29 Jan 2018

The biggest interactive “touch wall” in the country will be installed as the flagship technology feature inside Tūranga, Christchurch’s new central library.

The huge, high-tech wall — a touch-sensitive, digital representation of Christchurch, allowing users to swipe their way through a virtual world of information — will span seven metres and be installed between the library’s ground-floor entrances, ready for its scheduled opening in mid-2018.

People using a digital touch wall.

Visitors to Tūranga will be able to swipe their way through a virtual world of information.

Carolyn Robertson, Head of Libraries and Information, says the type and scale of the wall is a first in New Zealand, and it will become a valuable tool for learning and attracting new visitors to the 21st-century library.

“Navigating your way through the touch wall’s virtual world is interactive, immersive and exciting. It’s something that people can explore together, sharing the experience and learning along the way.

“People can even upload their own stories, photos and video, contributing directly to the library’s online heritage collection from their devices.”
Ms Robertson says the wall’s virtual “cityscape” will be set up in a way that is uniquely and intuitively Christchurch.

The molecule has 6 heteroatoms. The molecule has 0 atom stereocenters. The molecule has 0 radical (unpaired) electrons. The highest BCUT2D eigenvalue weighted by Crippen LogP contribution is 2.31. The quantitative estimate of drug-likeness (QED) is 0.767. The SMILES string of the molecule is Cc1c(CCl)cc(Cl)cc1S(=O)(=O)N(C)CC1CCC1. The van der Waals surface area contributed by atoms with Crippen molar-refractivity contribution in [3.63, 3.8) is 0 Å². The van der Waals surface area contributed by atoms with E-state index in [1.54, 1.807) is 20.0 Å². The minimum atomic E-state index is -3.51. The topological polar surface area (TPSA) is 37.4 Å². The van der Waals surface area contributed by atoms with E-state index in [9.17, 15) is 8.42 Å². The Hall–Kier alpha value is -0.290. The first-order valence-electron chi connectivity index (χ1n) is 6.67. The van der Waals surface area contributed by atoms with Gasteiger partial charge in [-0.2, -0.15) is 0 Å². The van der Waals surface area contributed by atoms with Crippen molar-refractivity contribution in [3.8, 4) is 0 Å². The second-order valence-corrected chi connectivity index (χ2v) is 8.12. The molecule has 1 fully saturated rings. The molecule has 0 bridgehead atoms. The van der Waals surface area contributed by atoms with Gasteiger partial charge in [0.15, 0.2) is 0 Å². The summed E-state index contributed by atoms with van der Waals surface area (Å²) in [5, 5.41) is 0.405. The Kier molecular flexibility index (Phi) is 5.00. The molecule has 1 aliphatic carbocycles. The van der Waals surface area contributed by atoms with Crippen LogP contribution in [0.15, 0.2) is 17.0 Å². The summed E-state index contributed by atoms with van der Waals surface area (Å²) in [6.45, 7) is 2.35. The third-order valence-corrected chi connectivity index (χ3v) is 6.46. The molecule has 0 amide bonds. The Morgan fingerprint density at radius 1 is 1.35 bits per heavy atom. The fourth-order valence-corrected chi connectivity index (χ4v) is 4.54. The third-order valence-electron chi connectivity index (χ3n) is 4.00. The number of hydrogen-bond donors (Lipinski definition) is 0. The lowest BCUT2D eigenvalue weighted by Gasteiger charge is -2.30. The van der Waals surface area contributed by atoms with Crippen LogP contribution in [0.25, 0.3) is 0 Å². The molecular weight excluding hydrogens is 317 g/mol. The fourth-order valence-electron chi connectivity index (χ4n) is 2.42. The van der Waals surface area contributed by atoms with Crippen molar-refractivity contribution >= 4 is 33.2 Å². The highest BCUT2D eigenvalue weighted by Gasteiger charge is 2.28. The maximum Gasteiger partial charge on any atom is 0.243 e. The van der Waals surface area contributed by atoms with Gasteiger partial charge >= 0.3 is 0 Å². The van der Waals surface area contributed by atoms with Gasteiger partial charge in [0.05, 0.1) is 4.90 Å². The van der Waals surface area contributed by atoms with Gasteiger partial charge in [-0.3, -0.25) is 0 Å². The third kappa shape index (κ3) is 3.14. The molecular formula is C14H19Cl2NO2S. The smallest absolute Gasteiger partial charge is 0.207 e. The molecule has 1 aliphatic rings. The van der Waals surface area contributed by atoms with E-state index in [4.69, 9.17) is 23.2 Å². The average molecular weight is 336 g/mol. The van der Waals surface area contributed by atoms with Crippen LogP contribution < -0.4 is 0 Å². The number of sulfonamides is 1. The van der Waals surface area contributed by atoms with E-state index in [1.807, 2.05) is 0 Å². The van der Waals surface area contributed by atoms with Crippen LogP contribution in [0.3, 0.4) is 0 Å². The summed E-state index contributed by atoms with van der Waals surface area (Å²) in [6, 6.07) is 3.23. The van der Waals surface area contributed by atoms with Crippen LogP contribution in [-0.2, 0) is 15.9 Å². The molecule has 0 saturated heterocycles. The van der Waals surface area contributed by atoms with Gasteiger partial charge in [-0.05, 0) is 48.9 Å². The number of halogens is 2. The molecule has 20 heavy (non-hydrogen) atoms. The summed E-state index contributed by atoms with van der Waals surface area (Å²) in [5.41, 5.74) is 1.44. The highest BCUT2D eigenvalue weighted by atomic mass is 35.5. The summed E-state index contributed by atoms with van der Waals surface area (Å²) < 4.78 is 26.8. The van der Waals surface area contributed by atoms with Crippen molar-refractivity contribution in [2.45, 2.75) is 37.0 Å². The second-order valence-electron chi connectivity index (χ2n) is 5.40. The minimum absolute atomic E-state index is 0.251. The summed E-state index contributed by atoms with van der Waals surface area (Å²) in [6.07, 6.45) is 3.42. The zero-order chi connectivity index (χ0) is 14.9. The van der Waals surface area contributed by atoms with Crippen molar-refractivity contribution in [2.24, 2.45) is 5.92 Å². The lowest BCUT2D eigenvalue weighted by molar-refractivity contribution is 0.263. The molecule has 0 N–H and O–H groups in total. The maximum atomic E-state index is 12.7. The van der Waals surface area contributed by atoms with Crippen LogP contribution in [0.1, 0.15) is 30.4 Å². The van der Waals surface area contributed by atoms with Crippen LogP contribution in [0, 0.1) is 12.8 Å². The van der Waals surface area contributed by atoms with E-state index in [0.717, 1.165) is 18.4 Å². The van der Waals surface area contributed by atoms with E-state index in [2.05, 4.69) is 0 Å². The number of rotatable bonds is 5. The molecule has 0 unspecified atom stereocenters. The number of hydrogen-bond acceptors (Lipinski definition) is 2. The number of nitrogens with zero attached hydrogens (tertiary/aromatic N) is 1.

“It will be a big drawcard for visitors, allowing them to learn more about our city’s history and its future, in a fun and engaging way.

“A smaller, mobile touch wall will also be used for outreach to places such as schools, clubs and rest homes, taking the technology into communities and building on the good work and community service the libraries network already provides.”

The digital wall will be designed and installed by Wellington-based visitor-experience design company Gibson Group, who have completed similar projects in El Paso (Texas), Copenhagen and Cairo.

“We are excited to finally have the opportunity to deliver this Kiwi-made experience in New Zealand, especially for such a vital project for Christchurch,” says Brett Tompkins, Lead Producer and co-owner of Gibson Group.

Other high-tech features planned for Tūranga include laser cutters, 3D printers, virtual reality consoles and robotics.

The $92 million public library, which is being built on the corner of Cathedral Square and Gloucester Street, will be the largest in the South Island and a third larger than the city’s former earthquake-damaged central library.

It will connect five floors of knowledge, products, services and experiences, including a hands-on technology and innovation zone, a cafeteria, a 200-seat community arena, activity rooms, an exhibition space, study spaces, meeting rooms, an arts and crafts space, a video editing suite, music studio, two outdoor terraces, a children’s playground, and more.

As the flagship for the Christchurch City Libraries network, Tūranga will support 19 community, digital, and mobile libraries.

Learn more about Tūranga.